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    $\begingroup$ Yes, for $t \gg 1$ we can ignore the first term since $ x \gg \sqrt{x}$. Then the equation is roughly, $y(x)\approx \frac{ax}{2}$. So $\frac{a}{2}\approx$slope, then $a\approx 2\times$ slope. This makes sense, as what is physically happening is as time goes on for a long time, the acceleration term is really dominating the displacement, and that initial velocity is small compared to how much velocity has been added due to the acceleration. $\endgroup$ – Novice C Feb 26 '16 at 3:14
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    $\begingroup$ Let me give you an example of the accuracy here. Say the true values are $v_0=5$ and $a=3$. Take measurements at $x$= 2, 4, 9,998, and 10,000 (time is $\sqrt{2}$, 2, $\sqrt{9,998}$ and 100). The values are y(2)=10.0711, y(4)=16, y(9,998)=15,496.9, and y(10,000)=15,500. Then the slope between 2 and 4 is $\sim 2.96$ so acceleration of roughly 5.93. The slope between 10,000 and 9,998 is 1.525, and acceleration of roughly 3.05. You can see that the values of 2 and 4 give pretty bad resolution, almost 100% error, which is close to what your resolution is. $\endgroup$ – Novice C Feb 26 '16 at 3:32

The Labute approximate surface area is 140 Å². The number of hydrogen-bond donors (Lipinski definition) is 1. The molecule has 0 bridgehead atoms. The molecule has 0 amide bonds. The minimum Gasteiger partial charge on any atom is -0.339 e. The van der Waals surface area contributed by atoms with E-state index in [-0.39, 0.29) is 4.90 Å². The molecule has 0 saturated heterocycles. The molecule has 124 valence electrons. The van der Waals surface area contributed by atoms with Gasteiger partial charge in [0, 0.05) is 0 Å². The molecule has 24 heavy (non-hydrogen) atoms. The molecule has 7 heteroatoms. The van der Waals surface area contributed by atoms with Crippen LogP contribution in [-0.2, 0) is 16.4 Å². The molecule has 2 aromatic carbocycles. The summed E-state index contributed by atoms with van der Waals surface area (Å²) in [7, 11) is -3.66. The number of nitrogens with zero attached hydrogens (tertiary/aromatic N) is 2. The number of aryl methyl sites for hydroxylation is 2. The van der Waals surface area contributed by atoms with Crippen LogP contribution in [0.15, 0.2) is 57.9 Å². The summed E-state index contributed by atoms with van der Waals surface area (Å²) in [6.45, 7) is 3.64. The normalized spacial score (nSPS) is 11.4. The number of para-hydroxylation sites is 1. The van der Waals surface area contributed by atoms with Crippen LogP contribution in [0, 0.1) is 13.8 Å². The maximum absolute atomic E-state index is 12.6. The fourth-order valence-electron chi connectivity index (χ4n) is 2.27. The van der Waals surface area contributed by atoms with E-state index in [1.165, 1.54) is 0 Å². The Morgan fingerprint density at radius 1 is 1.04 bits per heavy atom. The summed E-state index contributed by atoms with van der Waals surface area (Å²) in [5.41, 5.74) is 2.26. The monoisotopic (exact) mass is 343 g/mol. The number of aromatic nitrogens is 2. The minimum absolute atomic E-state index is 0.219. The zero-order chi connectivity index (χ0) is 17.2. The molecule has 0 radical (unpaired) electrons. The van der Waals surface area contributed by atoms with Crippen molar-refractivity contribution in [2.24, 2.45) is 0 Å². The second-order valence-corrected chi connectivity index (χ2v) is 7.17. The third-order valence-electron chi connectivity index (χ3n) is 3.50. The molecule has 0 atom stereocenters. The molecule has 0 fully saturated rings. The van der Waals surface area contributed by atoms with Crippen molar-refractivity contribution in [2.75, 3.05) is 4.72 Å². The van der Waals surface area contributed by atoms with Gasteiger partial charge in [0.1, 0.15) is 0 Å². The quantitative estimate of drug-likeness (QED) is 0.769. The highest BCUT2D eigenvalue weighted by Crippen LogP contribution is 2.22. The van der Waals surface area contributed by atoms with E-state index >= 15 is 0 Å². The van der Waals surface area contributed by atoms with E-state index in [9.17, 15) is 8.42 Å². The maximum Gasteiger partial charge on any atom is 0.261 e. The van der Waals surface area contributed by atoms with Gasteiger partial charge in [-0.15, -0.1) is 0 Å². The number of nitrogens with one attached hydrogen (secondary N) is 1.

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Worked through in comments, but a recap.

Neither exactly, this graph isn't very useful for reading off acceleration, as the slope will not be constant. What you have effectively plotted is $y(x)=v\sqrt{x}+\frac{ax}{2}$. Eyeballing this looks linear, but it really isn't. Using any information from your fit wouldn't help since you tried to fit a linear relation, instead of this peculiar one. Go back and refit the points with the equation I gave you, fitting for 'a' and 'v', then 'a' is simply the acceleration. Using the linear slope in this case is useless, outside a rough guess.